Food Security

, Volume 6, Issue 3, pp 327–337 | Cite as

Weed management in upland rice in sub-Saharan Africa: impact on labor and crop productivity

  • Philomena Ogwuike
  • Jonne RodenburgEmail author
  • Aliou Diagne
  • Afiavi R. Agboh-Noameshie
  • Eyram Amovin-Assagba
Original Paper


Rice is one of the most important crops for food security in sub-Saharan Africa (SSA). There exists, however, a widening gap between its regional demand and supply. Competition from weeds is typically one of the major biophysical constraints in upland rice, frequently leading to significant yield losses and sometimes to complete crop failure, thereby threatening the food security of subsistence farmers. However, weed management practices that are currently employed to avoid such losses are associated with high weeding labor demands. This study examined the relationships between weeding times per farm, average time per hectare per weeding and rice yields of upland rice farmers in SSA, with the objective of estimating the impact of weeds on rural households’ economies in SSA reliant on upland rice production systems. To this end, we analyzed survey data collected from 992 farmers in four countries (Cameroon, Democratic Republic of Congo, Togo and Uganda). The counterfactual outcomes framework of modern evaluation theory was used to estimate the Average Treatment Effect (ATE) of the number of times a farm is weeded on weeding labor efficiency, as measured by the average number of hours spent per hectare at each weeding, and on crop productivity expressed as rice grain yield per hectare. A single weeding required 173 h per hectare, while weeding twice required 130 h per hectare per weeding (259 h per hectare in total) and weeding three times required 125 h per hectare per weeding (376 h per hectare in total). Correspondingly, a single weeding was associated with an average rice yield of 1.2 t ha−1, weeding twice yielded 1.7 t ha−1 and weeding three times yielded 2.2 t ha−1. Compared to the situation where the farm is weeded only once and controlling for other factors, the model estimated yield gains of a second weeding to be 0.33 t ha−1 and a third weeding to result in a gain of 0.51 t ha−1. The estimated labor gains were respectively 64.2 and 68.1 h per hectare per weeding for a second and a third weeding. We conclude that weeding an upland rice crop more than once in SSA increases weeding labor efficiency by about 37 % and rice productivity by more than 27 %. Rather than motivating farmers to increase their labor inputs for manual weeding, however, we propose that more research and development funds should be devoted to developing, testing and promoting locally adapted strategies of labor-saving weed management in rice in sub-Saharan Africa. This will result in a significant contribution to regional food security and poverty alleviation.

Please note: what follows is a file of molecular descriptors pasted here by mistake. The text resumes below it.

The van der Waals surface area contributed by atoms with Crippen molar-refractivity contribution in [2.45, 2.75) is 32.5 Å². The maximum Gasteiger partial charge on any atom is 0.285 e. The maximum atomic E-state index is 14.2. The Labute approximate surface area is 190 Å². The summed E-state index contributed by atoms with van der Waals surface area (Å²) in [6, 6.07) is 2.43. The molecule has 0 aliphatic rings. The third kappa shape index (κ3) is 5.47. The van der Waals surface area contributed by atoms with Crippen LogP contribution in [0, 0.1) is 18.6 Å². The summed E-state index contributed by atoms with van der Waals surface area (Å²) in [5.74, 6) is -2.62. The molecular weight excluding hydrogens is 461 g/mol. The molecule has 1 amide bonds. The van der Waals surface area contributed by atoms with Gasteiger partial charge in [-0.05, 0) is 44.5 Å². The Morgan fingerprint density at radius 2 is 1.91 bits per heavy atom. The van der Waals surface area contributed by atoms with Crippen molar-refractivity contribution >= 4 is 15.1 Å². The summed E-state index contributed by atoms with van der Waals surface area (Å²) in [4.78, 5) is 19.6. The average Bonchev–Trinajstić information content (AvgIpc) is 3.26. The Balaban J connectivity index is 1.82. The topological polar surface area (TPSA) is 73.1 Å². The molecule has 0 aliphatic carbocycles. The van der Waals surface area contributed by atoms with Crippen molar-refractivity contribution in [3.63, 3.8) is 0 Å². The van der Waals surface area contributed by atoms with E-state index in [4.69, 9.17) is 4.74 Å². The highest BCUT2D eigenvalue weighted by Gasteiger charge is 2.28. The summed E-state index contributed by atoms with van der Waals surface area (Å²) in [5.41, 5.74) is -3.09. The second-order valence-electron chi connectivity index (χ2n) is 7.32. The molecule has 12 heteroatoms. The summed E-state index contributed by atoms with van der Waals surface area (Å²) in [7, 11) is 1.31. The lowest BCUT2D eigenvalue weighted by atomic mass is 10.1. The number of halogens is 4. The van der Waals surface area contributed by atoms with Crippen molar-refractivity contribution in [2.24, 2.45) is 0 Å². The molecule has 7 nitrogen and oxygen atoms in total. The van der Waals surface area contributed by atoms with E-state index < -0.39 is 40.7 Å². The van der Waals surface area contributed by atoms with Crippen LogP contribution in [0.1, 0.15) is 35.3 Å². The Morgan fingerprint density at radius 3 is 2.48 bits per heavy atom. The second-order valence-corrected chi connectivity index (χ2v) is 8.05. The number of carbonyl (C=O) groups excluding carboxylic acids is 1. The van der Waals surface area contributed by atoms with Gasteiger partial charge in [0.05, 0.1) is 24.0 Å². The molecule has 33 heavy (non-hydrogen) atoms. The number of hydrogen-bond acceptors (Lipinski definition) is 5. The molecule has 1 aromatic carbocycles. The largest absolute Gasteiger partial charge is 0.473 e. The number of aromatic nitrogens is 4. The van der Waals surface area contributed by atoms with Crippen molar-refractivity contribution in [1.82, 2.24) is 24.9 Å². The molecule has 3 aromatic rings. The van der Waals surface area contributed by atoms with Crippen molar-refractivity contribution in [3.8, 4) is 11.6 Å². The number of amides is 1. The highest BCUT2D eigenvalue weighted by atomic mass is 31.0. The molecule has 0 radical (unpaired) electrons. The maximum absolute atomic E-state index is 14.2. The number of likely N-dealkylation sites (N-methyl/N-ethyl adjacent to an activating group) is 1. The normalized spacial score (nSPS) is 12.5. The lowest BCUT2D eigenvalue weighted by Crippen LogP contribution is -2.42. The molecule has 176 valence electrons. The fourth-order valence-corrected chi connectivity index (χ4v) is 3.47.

Rain fed rice Hand weeding Impact assessment Average treatment effect Structural economic method Subsistence farming 



This is an output of the Japan-funded ‘Emergency Rice Project: Rice Data Systems for sub-Saharan Africa’ and the EU-IFAD-funded project entitled ‘2010 Incremental EC Contribution to CGIAR: Rice Policy and Technology Impact on Food Security and Poverty Reduction in Sub-Saharan Africa’ (Grant No. C-ECG-40-WARDA). We are grateful to the People of Japan and the European Union for supporting this study and the National Agricultural Research Systems (NARS) and the National Agricultural Statistical Services of Cameroon, Democratic Republic of Congo, Togo and Uganda for their collaboration in data collection. We especially thank Dorothy Malaa Kenyi and Pierre Nzodjo from Cameroon, Abang Olivier Kinzamba and Robert Ngonde Nsakala from DRC, Tsatsu K. Domenyo and Ezi Tsogli from Togo, Stella Adur, Bernard Odur and Mary Frances Nakakawa from Uganda and all the AfricaRice staff involved in collection and management of the data.


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Copyright information

© Springer Science+Business Media Dordrecht and International Society for Plant Pathology 2014

Authors and Affiliations

  • Philomena Ogwuike
    • 1
  • Jonne Rodenburg
    • 2
    Email author
  • Aliou Diagne
    • 1
  • Afiavi R. Agboh-Noameshie
    • 1
  • Eyram Amovin-Assagba
    • 1
  1. 1.Africa Rice Center (AfricaRice)CotonouBenin
  2. 2.Africa Rice Center (AfricaRice)-East and Southern AfricaDar es SalaamTanzania

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